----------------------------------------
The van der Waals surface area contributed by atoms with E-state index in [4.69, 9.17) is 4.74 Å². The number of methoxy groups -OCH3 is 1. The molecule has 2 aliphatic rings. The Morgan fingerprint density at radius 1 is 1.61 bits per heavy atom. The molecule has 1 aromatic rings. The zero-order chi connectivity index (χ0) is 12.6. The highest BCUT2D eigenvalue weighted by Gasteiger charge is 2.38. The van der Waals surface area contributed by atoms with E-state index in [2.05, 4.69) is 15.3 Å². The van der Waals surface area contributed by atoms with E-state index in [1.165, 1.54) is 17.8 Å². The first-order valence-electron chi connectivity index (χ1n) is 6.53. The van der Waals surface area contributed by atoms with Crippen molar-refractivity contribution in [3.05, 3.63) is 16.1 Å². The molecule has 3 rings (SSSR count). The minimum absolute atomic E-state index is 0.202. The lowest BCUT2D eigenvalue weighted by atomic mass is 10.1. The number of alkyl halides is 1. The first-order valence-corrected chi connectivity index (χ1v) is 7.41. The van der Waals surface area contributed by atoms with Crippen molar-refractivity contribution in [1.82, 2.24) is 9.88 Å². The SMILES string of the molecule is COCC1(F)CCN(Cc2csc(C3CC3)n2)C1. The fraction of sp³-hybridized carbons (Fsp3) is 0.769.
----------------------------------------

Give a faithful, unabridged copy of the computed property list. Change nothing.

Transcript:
The van der Waals surface area contributed by atoms with E-state index in [4.69, 9.17) is 4.74 Å². The number of methoxy groups -OCH3 is 1. The molecule has 2 aliphatic rings. The Morgan fingerprint density at radius 1 is 1.61 bits per heavy atom. The molecule has 1 aromatic rings. The zero-order chi connectivity index (χ0) is 12.6. The highest BCUT2D eigenvalue weighted by Gasteiger charge is 2.38. The van der Waals surface area contributed by atoms with E-state index in [2.05, 4.69) is 15.3 Å². The van der Waals surface area contributed by atoms with E-state index in [1.165, 1.54) is 17.8 Å². The first-order valence-electron chi connectivity index (χ1n) is 6.53. The van der Waals surface area contributed by atoms with Crippen molar-refractivity contribution in [3.05, 3.63) is 16.1 Å². The molecule has 3 rings (SSSR count). The minimum absolute atomic E-state index is 0.202. The lowest BCUT2D eigenvalue weighted by atomic mass is 10.1. The number of alkyl halides is 1. The first-order valence-corrected chi connectivity index (χ1v) is 7.41. The van der Waals surface area contributed by atoms with Crippen molar-refractivity contribution in [1.82, 2.24) is 9.88 Å². The SMILES string of the molecule is COCC1(F)CCN(Cc2csc(C3CC3)n2)C1. The fraction of sp³-hybridized carbons (Fsp3) is 0.769.